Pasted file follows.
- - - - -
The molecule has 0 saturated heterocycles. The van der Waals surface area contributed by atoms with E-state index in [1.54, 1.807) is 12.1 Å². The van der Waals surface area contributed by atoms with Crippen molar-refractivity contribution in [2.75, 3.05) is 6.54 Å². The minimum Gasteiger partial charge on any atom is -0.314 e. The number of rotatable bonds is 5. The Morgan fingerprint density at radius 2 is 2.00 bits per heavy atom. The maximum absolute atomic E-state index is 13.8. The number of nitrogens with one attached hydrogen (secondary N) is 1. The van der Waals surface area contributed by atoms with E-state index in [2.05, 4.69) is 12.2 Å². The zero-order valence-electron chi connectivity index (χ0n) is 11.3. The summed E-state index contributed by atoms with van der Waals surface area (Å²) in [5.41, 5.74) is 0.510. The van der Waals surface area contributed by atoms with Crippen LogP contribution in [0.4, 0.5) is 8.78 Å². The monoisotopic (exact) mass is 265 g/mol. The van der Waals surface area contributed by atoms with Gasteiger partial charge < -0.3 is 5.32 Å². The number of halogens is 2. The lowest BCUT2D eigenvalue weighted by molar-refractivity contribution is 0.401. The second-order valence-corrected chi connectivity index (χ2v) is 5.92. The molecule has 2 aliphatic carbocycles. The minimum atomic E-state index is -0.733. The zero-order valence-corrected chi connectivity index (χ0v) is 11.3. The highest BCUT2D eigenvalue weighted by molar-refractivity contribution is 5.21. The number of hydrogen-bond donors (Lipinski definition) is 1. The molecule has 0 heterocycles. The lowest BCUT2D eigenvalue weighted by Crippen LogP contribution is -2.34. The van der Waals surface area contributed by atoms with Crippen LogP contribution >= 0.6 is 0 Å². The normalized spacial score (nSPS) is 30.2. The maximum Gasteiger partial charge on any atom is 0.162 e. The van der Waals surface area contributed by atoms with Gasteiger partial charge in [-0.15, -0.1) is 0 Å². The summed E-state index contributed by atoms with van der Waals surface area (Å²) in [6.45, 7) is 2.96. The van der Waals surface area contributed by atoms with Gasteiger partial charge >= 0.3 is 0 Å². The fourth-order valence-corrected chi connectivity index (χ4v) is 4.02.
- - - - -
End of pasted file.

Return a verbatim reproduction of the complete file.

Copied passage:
The molecule has 0 saturated heterocycles. The van der Waals surface area contributed by atoms with E-state index in [1.54, 1.807) is 12.1 Å². The van der Waals surface area contributed by atoms with Crippen molar-refractivity contribution in [2.75, 3.05) is 6.54 Å². The minimum Gasteiger partial charge on any atom is -0.314 e. The number of rotatable bonds is 5. The Morgan fingerprint density at radius 2 is 2.00 bits per heavy atom. The maximum absolute atomic E-state index is 13.8. The number of nitrogens with one attached hydrogen (secondary N) is 1. The van der Waals surface area contributed by atoms with E-state index in [2.05, 4.69) is 12.2 Å². The zero-order valence-electron chi connectivity index (χ0n) is 11.3. The summed E-state index contributed by atoms with van der Waals surface area (Å²) in [5.41, 5.74) is 0.510. The van der Waals surface area contributed by atoms with Crippen LogP contribution in [0.4, 0.5) is 8.78 Å². The monoisotopic (exact) mass is 265 g/mol. The van der Waals surface area contributed by atoms with Gasteiger partial charge < -0.3 is 5.32 Å². The number of halogens is 2. The lowest BCUT2D eigenvalue weighted by molar-refractivity contribution is 0.401. The second-order valence-corrected chi connectivity index (χ2v) is 5.92. The molecule has 2 aliphatic carbocycles. The minimum atomic E-state index is -0.733. The zero-order valence-corrected chi connectivity index (χ0v) is 11.3. The highest BCUT2D eigenvalue weighted by molar-refractivity contribution is 5.21. The number of hydrogen-bond donors (Lipinski definition) is 1. The molecule has 0 heterocycles. The lowest BCUT2D eigenvalue weighted by Crippen LogP contribution is -2.34. The van der Waals surface area contributed by atoms with Crippen LogP contribution >= 0.6 is 0 Å². The normalized spacial score (nSPS) is 30.2. The maximum Gasteiger partial charge on any atom is 0.162 e. The van der Waals surface area contributed by atoms with Gasteiger partial charge in [-0.15, -0.1) is 0 Å². The summed E-state index contributed by atoms with van der Waals surface area (Å²) in [6.45, 7) is 2.96. The van der Waals surface area contributed by atoms with Gasteiger partial charge >= 0.3 is 0 Å². The fourth-order valence-corrected chi connectivity index (χ4v) is 4.02.